Imagine you come back from a vacation, and you find that someone has moved into your house, except that your house was not for sale. This is how Our House by Louise Candlish starts. We are introduced to Fionna Lawson, aka Fi and her horror when she enters her house to find another family moving in and all of her furniture gone. Her children are nowhere to be found, and neither is her husband, Bram.
The magic of this book was Candlish’s ability to take you on this ride with Fi as her life spirals out of control and the reader feels every bit of desperation that Fi feels. Is she insane? Is she dreaming? Is this some prank someone is pulling on her? The premise of the book is genius and you can’t help but keep on reading.
What I enjoyed about this book was how the story was told from Fi’s perspective via a recording of the podcast The Victim, tweets that people posted based on Fi’s recorded story, and Bram’s word document explaining what had happened. I think this was an interesting, although not the first author to do it, way to tell a story.
Unfortunately, I felt that the story dragged on and on towards the end. Although the ending was surprising, when it finally came it was not strong enough to pull the story through.
I would like to thank Berkley Publishing Group and NetGalley for providing me a copy of this book in exchange for my honest review.
Alice Leininger seems to have the perfect life. She’s happily married, has two beautiful children, a close-knit group of friends, and a cause she cares deeply about. But beneath the surface, her world of safety and comfort is unraveling. The periods of lost time she’s kept secret—even from her husband—are happening more frequently. She certainly doesn’t remember leaving her Sarasota home at three-thirty in the morning to burn someone alive. Now she sits in a Florida state mental institution, awaiting judgment on whether she’s fit to stand trial on charges of murder and arson. While a psychologist works to help Alice face her past, her future depends on the answer to one question: How far did she go for justice?
I really liked what Esposito has done with this novel. This is her first take at writing a psychological thriller, and she did not disappoint. Alice Leininger seems to have the perfect life. She is married to a loving husband, has two adorable kids, and volunteers with her friends at Project Freedom–a project determined to help women leave a life of prostitution and sex-trafficking behind to rejoin society.
The narrative is fairly fast-paced and suspenseful. Alice is a great and likable character. It’s not so easy to figure out if she is a victim or a villain, and Esposito keeps you guessing until the end. I liked how she handled such sensitive topic, and I enjoyed the almost feminist flavor of this book.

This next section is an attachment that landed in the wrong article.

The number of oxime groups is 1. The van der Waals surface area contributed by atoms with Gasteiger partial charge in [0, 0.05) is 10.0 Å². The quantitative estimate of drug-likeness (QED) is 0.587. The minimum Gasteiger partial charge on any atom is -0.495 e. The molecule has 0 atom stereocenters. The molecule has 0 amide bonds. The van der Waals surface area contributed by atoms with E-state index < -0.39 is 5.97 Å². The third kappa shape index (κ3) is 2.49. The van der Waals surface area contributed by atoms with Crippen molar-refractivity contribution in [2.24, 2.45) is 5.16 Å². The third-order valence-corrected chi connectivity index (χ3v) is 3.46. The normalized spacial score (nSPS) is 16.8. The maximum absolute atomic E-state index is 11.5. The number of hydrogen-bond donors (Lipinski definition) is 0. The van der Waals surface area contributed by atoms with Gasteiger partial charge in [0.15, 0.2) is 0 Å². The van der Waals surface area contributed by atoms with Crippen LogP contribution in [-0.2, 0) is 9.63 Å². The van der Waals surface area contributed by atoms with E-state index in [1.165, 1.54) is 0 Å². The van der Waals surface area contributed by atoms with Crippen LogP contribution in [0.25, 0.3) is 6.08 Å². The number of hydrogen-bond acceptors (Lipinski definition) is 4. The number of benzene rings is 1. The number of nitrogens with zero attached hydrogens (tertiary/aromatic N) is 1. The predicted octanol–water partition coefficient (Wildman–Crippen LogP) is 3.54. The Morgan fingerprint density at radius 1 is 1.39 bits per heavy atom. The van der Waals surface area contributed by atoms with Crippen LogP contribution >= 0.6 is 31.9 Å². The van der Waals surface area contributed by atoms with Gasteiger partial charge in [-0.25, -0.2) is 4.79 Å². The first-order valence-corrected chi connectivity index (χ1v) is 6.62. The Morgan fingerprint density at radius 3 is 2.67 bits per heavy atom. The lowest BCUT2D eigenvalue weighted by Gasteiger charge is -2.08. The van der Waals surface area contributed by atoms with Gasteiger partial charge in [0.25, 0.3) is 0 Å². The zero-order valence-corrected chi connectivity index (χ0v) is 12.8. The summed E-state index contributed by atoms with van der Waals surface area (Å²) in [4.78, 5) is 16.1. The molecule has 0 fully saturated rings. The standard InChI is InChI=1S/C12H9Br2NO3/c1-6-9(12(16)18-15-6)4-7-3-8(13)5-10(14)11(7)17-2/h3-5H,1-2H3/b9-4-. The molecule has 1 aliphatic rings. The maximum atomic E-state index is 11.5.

I would like to thank the author for providing me a free copy of this book in exchange for my honest review.
About The Author
S.O. Esposito began her writing career as a cozy mystery author under her full name, Shannon Esposito. She has four books in the PET PSYCHIC SERIES (misterio press) & two books in the PAWS & POSE SERIES (Severn House). But to keep her muse happy, she’s ventured into darker territory with her suspense debut THE BURNING.
When five hyper-successful women agree to appear on a reality series set in New York City called Goal Diggers, the producers never expect the season will end in murder… Brett’s the fan favorite. Tattooed and only twenty-seven, the meteoric success of her spin studio—and her recent engagement to her girlfriend—has made her the object of jealousy and vitriol from her castmates. Kelly, Brett’s older sister, and business partner is the most recent recruit, dismissed as a hanger-on by a veteran cast. The golden child growing up, she defers to Brett now—a role which requires her to protect their shocking secret. Stephanie, the first black cast member and the oldest, is a successful bestselling author of erotic novels. There have long been whispers about her hot, non-working actor-husband and his wandering eye, but this season the focus is on the rift that has opened between her and Brett, former best friends—and resentment soon breeds contempt.
I’m probably one of the few people who did not rave about Jessica Knoll’s debut novel The Luckiest Girl Alive (you can read my review from 2015 here). I decided to give Knoll another try and I’m glad I did.
Knoll doesn’t seem to write warm and fuzzy characters, but her style of writing is pretty unique and gritty. The Favorite Sister starts off a little confusing. With the introduction of several different characters in the very beginning of the book, I found myself having to take notes to keep up with the story. Once you get over the initial introduction, you are led through a series of bickering and backstabbing catty drama that is actually very entertaining. I’m not particularly fond of reality TV, but Knoll did a superb job capturing that world. This is a suspenseful story full of twists. I can’t say I particularly loved the characters, but that is exactly the point. Kudos to Knoll’s novel for being authentic and creative and for keeping you immersed in this twisted drama. I highly recommend it!